Others offered praise for the President and Congressional leaders and expressed optimism about a bipartisan groundswell of support for infrastructure investment.

“In calling for greater investment in transportation the President joins the chairs of two key infrastructure committees, Rep. Bill Shuster (R-PA) and Sen. Barbara Boxer (D-CA), who have shown great leadership in working across the aisle to raise awareness of the need to save our federal transportation fund from insolvency and make crucial investments for America’s future,” read a statement from James Corless, Director of Transportation for America, a Washington, D.C.-based coalition of elected, business and civic leaders from around the country. “They, in turn, are echoing what we are hearing from local elected, business and civic leaders around the country, who are all but begging for a robust federal partner to help them get workers to jobs and goods to market. The President, the committee chairs, and local leaders are right: We absolutely must put more money into fixing and modernizing our infrastructure, or watch it crumble along with our economic prosperity. And just as importantly, we have to get those resources into the hands of the local communities that will drive our economic success.”

Patrick Jones, Executive Director and CEO of the International Bridge, Tunnel and Turnpike Association, also praised the president for touching on the need to address infrastructure needs as a way to create jobs. As he often does, he also put in a plug for tolling as a way to help fill in some of the funding gaps.

“The transportation funding needs of states are great,” Jones said in a statement. “The resources of the federal government are limited. Therefore, we ask Congress and the President to give states maximum flexibility to meet their individual transportation funding needs, including the use of tolling on the existing Interstate highway system.”

States & the Future of the Highway Trust Fund

My article in this week’s issue of the Capitol Ideas E-Newsletter examines the pending insolvency of the Highway Trust Fund and its potential impact for states. It includes comments from a number of state DOT officials and other experts who were among the speakers earlier this month at the Transportation Research Board annual meeting in Washington, D.C.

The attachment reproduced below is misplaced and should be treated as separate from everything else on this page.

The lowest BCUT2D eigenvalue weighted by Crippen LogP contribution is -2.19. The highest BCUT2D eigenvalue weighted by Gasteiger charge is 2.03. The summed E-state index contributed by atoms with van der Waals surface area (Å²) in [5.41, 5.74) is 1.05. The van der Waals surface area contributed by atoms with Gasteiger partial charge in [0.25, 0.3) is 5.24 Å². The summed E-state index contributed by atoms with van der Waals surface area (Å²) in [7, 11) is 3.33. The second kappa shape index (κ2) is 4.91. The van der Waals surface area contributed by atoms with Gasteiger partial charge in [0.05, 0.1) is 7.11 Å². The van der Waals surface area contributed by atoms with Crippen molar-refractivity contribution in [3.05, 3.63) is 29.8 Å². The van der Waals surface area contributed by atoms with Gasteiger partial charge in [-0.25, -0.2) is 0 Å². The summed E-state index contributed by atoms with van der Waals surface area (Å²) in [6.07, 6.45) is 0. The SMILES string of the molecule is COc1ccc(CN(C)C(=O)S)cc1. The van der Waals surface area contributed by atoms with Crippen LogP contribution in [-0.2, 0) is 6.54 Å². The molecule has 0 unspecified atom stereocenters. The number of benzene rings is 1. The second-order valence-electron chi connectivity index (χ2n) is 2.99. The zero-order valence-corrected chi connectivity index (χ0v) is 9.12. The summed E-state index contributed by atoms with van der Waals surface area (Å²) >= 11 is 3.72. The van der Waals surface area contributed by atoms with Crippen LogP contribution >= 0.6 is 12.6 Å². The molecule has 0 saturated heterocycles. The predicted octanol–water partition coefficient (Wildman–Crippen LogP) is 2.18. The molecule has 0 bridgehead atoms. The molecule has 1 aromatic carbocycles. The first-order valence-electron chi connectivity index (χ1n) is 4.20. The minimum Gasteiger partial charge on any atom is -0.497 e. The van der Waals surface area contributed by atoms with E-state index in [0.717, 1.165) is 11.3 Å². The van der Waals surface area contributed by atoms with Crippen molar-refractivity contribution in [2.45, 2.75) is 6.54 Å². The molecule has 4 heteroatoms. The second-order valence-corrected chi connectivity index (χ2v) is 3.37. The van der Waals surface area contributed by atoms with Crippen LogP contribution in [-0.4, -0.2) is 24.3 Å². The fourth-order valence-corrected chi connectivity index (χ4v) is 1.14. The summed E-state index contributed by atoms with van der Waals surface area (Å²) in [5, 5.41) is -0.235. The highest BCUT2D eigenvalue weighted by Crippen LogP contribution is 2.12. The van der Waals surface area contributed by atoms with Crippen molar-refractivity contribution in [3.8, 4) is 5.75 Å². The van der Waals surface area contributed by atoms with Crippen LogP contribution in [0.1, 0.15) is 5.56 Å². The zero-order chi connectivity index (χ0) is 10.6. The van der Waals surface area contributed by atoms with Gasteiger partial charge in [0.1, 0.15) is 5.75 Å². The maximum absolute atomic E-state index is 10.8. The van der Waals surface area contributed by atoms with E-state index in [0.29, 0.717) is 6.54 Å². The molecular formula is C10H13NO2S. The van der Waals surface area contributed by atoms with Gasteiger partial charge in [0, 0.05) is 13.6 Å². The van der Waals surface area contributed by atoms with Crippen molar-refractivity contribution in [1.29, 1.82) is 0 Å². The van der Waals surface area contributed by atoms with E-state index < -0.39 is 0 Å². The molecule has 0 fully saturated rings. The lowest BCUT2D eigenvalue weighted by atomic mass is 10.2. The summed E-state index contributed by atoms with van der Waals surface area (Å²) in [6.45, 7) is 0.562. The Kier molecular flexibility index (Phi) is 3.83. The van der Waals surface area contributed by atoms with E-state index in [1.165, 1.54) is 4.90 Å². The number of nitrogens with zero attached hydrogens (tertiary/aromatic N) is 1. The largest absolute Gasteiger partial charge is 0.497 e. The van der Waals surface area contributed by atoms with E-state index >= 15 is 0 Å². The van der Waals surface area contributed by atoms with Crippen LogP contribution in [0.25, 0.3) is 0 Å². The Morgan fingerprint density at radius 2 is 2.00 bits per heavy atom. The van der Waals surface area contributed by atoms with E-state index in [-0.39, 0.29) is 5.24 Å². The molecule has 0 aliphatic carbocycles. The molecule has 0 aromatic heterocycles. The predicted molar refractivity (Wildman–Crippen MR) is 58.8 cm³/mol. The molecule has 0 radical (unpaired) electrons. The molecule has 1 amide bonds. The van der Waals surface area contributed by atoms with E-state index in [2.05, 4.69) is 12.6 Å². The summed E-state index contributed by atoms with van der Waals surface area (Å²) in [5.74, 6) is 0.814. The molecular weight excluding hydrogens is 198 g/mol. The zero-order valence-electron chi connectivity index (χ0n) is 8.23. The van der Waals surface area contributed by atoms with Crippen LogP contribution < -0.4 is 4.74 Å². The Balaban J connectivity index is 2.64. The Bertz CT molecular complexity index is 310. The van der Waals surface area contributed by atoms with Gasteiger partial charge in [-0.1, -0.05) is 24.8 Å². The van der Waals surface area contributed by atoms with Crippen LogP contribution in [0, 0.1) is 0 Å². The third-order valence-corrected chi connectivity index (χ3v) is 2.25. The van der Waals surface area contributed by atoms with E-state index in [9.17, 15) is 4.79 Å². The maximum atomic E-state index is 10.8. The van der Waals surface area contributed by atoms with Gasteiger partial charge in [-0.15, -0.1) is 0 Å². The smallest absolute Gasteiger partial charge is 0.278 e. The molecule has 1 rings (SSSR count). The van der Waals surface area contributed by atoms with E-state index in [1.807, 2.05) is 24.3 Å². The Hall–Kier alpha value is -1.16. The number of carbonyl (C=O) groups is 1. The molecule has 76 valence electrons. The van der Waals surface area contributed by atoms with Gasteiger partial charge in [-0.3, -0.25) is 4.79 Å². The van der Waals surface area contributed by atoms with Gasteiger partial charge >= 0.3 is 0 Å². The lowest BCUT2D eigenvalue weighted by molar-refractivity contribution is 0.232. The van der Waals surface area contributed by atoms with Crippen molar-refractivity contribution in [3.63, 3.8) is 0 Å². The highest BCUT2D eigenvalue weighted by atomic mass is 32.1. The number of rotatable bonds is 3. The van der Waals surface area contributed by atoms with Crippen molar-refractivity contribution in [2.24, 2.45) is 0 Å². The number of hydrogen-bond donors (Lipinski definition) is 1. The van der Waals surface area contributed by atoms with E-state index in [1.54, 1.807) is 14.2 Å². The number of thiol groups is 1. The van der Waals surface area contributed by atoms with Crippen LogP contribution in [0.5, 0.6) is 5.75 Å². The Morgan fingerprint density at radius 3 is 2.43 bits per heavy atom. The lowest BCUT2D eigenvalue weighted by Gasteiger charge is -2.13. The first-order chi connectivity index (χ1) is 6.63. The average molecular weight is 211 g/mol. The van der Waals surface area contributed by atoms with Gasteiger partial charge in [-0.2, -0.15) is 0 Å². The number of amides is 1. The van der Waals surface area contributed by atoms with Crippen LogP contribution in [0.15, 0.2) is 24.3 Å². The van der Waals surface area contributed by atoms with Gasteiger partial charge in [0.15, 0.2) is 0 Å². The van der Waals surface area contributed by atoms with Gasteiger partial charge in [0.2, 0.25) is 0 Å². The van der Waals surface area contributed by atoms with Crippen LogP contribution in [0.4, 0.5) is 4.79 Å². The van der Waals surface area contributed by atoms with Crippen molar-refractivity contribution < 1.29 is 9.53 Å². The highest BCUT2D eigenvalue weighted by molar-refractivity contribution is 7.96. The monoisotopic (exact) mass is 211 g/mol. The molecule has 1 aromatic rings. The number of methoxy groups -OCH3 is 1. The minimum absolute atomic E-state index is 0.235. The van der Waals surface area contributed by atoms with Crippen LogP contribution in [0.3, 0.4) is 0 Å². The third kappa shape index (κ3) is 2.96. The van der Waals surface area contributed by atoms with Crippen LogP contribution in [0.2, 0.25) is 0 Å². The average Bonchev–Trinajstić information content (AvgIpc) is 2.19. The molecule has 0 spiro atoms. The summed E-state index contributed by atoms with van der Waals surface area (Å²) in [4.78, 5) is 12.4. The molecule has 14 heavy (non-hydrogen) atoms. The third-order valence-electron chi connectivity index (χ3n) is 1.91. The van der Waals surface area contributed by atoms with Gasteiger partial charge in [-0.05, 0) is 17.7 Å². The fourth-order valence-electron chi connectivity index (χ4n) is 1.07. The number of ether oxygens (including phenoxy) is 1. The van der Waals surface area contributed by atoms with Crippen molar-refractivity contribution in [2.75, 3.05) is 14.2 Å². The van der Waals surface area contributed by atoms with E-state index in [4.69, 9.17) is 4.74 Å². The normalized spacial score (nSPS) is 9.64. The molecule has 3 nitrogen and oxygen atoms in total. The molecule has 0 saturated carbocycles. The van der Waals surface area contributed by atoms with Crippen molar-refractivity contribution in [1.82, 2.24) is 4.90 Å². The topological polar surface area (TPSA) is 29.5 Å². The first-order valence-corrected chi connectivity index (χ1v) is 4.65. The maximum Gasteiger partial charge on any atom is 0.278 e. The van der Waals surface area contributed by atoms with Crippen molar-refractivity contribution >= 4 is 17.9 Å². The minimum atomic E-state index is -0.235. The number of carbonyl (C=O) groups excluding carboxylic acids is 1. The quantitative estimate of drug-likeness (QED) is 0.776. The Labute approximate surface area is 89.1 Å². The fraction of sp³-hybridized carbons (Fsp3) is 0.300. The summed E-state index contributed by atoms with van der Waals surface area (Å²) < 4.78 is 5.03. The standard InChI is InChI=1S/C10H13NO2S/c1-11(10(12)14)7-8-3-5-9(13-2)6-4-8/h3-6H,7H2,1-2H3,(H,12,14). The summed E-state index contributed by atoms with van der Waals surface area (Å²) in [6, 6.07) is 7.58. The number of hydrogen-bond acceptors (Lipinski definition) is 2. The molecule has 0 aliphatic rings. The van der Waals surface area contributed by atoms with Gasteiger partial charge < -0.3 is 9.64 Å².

There was also more recently about the potential impact of the trust fund collapse for one state. State transportation officials in Vermont say they'll soon begin feeling the pinch. Deputy Secretary Sue Minter said her agency is unable to commit to projects in the 2015 fiscal year due to the uncertainty and will soon have to decide whether to put projects out to bid for the coming summer construction season.

“For us, a risk starts to build in spring,” Minter said, according to The Times Argus newspaper. “Well, if we don’t know what the future is, we may have to delay. That’s what we’re trying to avoid.”

Legislators are concerned about the prospects as well.

“I think we have to either do a parallel budget, in a way, or actually start canceling some projects, or else we’re going to be coming back for a special session, and I don’t want to do that,” said Senate President Pro Tem John Campbell, who is a member of the Senate Transportation Committee.

Congressman Peter Welch, a Democrat, who was in Montpelier recently to meet with the committee, reportedly told members that Congress is aware of the urgent funding crisis facing Vermont and other states but finding consensus on a plan to replenish the trust fund may be difficult.

“There’s an element in the Congress that will not consider (raising) any kind of revenue under any circumstances,” Welch said. “There’s another element in Congress that is arguing that the states should bear much more of the burden, in effect, of the transportation policy. That’s not realistic. There has to be a significant federal participation here.”

Vermont raised its state gas tax last year but because of a small tax base, the state still expects to rely on federal dollars for a significant portion of its transportation spending in the years ahead.

State Sen. Dick Mazza, who chairs the Transportation Committee, expressed frustration that lawmakers in Vermont “bit the bullet” in 2013 but Congress is not willing to do the same by raising the federal gas tax.

Further Reading